How will we power the future? The case for more nuclear energy.
In the first half of the 19th Century, the approximately 1 billion inhabitants of planet Earth derived primary power from "renewable" wood, wind, water, and muscle power--civilization advanced and population grew. The second half of the 19th and the 20th Century was the age of fossil carbon discovery and exploitation during which 85-95% of primary power in the U.S. was provided by coal, oil, and gas. During this period, the developed world experienced tremendous technological growth and in general human longevity increased (despite two world wars), as did the global population base (3 billion in 1960). At the beginning of the 21st century, global population exceeds 7 billion. A somewhat more diverse mix of energy production options still includes 85% fossil carbon combustion globally. Today, the prospects and potential impacts of climate change have spurred consideration of other options. In this presentation, the strengths and limitations of fission-based nuclear energy will be discussed and compared with the benefits and liabilities of other power production options.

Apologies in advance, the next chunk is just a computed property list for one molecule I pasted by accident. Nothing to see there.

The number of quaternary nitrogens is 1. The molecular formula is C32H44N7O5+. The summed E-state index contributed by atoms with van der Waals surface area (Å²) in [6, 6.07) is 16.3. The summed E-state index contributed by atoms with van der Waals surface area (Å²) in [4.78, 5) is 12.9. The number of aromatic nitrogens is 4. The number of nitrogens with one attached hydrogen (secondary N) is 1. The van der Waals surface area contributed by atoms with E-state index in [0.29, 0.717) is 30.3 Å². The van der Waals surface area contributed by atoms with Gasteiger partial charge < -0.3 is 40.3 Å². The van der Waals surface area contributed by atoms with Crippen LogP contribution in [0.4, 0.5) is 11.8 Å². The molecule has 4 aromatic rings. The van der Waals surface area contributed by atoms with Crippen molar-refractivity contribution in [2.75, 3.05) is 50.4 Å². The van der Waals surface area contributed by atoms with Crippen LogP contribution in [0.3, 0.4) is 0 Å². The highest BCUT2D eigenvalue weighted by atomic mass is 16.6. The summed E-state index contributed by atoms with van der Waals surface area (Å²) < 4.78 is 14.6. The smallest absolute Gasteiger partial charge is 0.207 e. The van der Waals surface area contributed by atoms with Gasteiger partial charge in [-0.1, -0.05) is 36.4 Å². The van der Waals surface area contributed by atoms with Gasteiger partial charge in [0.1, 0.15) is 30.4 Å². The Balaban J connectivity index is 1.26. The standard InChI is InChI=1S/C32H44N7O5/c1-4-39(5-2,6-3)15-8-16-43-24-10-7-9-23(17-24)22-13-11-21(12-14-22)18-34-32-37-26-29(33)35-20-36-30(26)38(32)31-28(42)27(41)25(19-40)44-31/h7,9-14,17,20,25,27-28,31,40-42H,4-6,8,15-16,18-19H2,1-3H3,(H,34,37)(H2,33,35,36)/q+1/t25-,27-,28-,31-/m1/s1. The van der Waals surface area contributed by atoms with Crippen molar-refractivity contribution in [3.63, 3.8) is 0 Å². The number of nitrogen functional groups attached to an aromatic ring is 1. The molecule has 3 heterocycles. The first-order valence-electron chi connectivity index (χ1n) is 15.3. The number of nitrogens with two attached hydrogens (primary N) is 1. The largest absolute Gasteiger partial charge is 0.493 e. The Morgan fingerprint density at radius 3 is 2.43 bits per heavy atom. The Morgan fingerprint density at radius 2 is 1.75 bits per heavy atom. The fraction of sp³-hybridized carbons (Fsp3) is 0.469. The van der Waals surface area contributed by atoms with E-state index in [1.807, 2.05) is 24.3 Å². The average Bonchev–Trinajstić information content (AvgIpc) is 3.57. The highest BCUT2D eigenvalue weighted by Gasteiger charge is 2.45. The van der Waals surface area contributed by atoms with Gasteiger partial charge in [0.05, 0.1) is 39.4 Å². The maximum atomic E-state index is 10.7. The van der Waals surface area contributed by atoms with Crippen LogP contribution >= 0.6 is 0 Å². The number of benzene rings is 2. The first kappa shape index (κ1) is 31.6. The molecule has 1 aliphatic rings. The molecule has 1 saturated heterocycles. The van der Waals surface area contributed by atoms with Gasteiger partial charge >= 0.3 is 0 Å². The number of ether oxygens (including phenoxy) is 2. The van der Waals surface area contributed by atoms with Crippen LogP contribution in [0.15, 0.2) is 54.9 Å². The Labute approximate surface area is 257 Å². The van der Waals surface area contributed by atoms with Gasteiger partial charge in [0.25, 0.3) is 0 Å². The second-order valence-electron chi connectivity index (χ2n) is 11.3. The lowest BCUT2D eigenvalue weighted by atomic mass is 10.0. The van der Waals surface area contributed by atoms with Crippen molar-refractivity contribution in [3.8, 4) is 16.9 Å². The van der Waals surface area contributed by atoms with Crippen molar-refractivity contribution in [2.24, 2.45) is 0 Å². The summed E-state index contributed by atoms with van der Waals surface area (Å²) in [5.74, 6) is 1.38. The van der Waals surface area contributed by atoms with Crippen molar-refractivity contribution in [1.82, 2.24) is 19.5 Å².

Kenneth L. Nash, Department of Chemistry, Washington State University, PO
Box 644630, Pullman, WA 99164-4630
E mail: firstname.lastname@example.org
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|Title Annotation:||56TH ANNUAL SYMPOSIUM OF THE IDAHO ACADEMY OF SCIENCE: THEME: ENERGY, MATERIALS, AND NANOTECHNOLOGY|
|Author:||Nash, Kenneth L.|
|Publication:||Journal of the Idaho Academy of Science|
|Date:||Dec 1, 2014|
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